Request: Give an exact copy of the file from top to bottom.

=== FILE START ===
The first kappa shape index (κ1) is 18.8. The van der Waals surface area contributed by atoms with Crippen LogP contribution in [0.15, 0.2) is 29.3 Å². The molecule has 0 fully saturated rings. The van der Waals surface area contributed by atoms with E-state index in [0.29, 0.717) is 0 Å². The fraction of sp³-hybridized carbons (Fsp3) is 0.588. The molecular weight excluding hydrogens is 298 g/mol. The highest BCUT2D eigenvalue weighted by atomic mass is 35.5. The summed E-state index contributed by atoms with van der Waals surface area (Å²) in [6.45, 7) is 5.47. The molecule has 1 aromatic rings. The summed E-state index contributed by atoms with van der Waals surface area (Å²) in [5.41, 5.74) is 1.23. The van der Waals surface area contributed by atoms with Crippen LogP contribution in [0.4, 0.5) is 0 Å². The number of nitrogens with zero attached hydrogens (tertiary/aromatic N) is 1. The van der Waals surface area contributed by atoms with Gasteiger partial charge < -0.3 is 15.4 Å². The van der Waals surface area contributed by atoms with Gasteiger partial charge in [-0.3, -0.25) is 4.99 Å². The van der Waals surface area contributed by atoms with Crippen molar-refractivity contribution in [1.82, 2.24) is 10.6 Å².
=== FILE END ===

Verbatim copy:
The first kappa shape index (κ1) is 18.8. The van der Waals surface area contributed by atoms with Crippen LogP contribution in [0.15, 0.2) is 29.3 Å². The molecule has 0 fully saturated rings. The van der Waals surface area contributed by atoms with E-state index in [0.29, 0.717) is 0 Å². The fraction of sp³-hybridized carbons (Fsp3) is 0.588. The molecular weight excluding hydrogens is 298 g/mol. The highest BCUT2D eigenvalue weighted by atomic mass is 35.5. The summed E-state index contributed by atoms with van der Waals surface area (Å²) in [6.45, 7) is 5.47. The molecule has 1 aromatic rings. The summed E-state index contributed by atoms with van der Waals surface area (Å²) in [5.41, 5.74) is 1.23. The van der Waals surface area contributed by atoms with Crippen LogP contribution in [0.4, 0.5) is 0 Å². The number of nitrogens with zero attached hydrogens (tertiary/aromatic N) is 1. The van der Waals surface area contributed by atoms with Gasteiger partial charge < -0.3 is 15.4 Å². The van der Waals surface area contributed by atoms with Gasteiger partial charge in [-0.3, -0.25) is 4.99 Å². The van der Waals surface area contributed by atoms with Crippen molar-refractivity contribution in [1.82, 2.24) is 10.6 Å².